Wednesday, December 27, 2006

Aaron's Magazine of the Week :: G-8 and His Battle Aces June 1937

G-8 and His Battle Aces June 1937The Magazine of the Week is the June 1937 issue of G-8 and His Battle Aces, with cover story "Flight from the Grave" by prolific pulp author Robert J. Hogan. G-8 was an attempt to combine a hero pulp with a war pulp about World War I fighting aces. In order to include the amount of action and intrigue that hero pulp readers expected, G-8 resorted to some of the most bizarre story devices ever seen in the pulps or anywhere else. I love this cover image (by Frederick Blakeslee) of a vampire/zombie emerging from a coffin perched on top of a World War I biplane. Did he nail that thing to the fuselage the night before? Of all the absurd magazine covers that appeared in the pulp era, this one gets my vote as the most outrageous.

G-8 is remembered fondly by science fiction collectors for its wild elements of fantasy and horror. Many other hero pulps also had elements of science fiction and fantasy, particularly Doc Savage and The Secret 6, but there was only one hero pulp that was actually set in the future. You will see this futuristic hero in next week's Magazine of the Week.

Monday, December 18, 2006

Aaron's Magazine of the Week :: The Shadow March 15, 1941

The Shadow March 15, 1941The Magazine of the Week is the March 15, 1941 issue of The Shadow. Having discussed the unfortunate racial stereotypes in the old pulp magazines, I felt the need to point out that in some instances the pulps championed racial tolerance. On the cover of the Magazine of the Week, we see our hero The Shadow battling against the Ku Klux Klan in "The White Column." (The KKK is not referred to by name in the story, but then neither is Nazi Germany.)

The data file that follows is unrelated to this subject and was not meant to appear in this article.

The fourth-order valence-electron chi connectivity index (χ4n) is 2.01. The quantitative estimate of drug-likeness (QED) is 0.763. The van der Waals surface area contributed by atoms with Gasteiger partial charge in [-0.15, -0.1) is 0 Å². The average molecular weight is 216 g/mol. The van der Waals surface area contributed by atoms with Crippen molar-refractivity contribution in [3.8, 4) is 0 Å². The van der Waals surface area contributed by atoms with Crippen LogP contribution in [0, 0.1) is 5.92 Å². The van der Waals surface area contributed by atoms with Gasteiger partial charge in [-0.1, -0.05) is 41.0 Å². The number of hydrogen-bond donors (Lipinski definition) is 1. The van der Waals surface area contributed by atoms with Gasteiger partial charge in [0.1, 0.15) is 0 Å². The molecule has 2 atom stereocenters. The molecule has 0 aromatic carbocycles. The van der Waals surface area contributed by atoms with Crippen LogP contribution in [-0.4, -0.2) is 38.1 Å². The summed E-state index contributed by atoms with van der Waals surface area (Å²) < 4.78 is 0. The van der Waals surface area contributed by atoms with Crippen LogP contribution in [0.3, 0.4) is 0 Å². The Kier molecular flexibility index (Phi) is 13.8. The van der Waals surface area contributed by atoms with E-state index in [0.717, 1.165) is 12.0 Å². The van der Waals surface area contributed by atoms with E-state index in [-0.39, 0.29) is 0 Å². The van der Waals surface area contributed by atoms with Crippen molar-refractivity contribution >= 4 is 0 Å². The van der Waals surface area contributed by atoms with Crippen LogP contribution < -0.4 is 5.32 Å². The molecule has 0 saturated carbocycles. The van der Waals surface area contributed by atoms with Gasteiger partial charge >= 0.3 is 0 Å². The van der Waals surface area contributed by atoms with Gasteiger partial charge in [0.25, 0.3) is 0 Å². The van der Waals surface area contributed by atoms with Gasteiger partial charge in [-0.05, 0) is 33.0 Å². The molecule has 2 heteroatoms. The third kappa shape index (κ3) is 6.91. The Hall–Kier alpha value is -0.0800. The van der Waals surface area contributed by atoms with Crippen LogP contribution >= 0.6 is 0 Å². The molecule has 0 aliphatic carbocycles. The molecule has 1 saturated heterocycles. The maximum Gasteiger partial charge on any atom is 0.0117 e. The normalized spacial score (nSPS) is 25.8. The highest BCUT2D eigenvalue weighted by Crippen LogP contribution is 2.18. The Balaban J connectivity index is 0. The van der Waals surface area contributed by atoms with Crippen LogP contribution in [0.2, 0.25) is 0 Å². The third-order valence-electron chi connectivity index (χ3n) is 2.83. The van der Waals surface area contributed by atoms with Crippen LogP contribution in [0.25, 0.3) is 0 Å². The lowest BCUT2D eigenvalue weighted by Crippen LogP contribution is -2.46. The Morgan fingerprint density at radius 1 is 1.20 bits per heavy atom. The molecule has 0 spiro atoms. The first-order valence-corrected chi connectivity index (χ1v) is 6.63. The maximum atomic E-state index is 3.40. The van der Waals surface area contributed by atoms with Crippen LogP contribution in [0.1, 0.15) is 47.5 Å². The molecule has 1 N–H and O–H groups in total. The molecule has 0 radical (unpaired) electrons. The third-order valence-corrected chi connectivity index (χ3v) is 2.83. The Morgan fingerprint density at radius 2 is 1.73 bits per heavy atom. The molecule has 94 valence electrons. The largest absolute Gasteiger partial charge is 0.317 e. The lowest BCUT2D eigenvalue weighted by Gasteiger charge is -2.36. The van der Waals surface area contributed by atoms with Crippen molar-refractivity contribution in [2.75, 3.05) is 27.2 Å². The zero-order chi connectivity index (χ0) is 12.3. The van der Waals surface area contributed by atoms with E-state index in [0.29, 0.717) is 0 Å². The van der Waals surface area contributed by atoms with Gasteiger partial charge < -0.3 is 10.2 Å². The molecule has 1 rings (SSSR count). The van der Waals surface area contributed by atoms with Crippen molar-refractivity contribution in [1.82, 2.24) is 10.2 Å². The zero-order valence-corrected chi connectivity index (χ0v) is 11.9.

Many incorrectly believe that the character of The Shadow was introduced in the radio show, narrated by Orson Welles and others, with the famous tag line, "Who knows what evil lurks in the hearts of men? The Shadow knows!" The Shadow did first appear on radio, but only as a voice introducing the show Detective Stories. None of that show's stories were about The Shadow. Nevertheless, fans of Detective Stories were intrigued by the mysterious narrator, so Street & Smith decided to turn The Shadow into an independent character, which they did in the pages of The Shadow magazine, beginning in 1931. Most of the contents of The Shadow magazine were written by Walter B. Gibson, under the pseudonym Maxwell Grant. The success of the magazine then inspired the famous Shadow radio show, which premiered in 1937.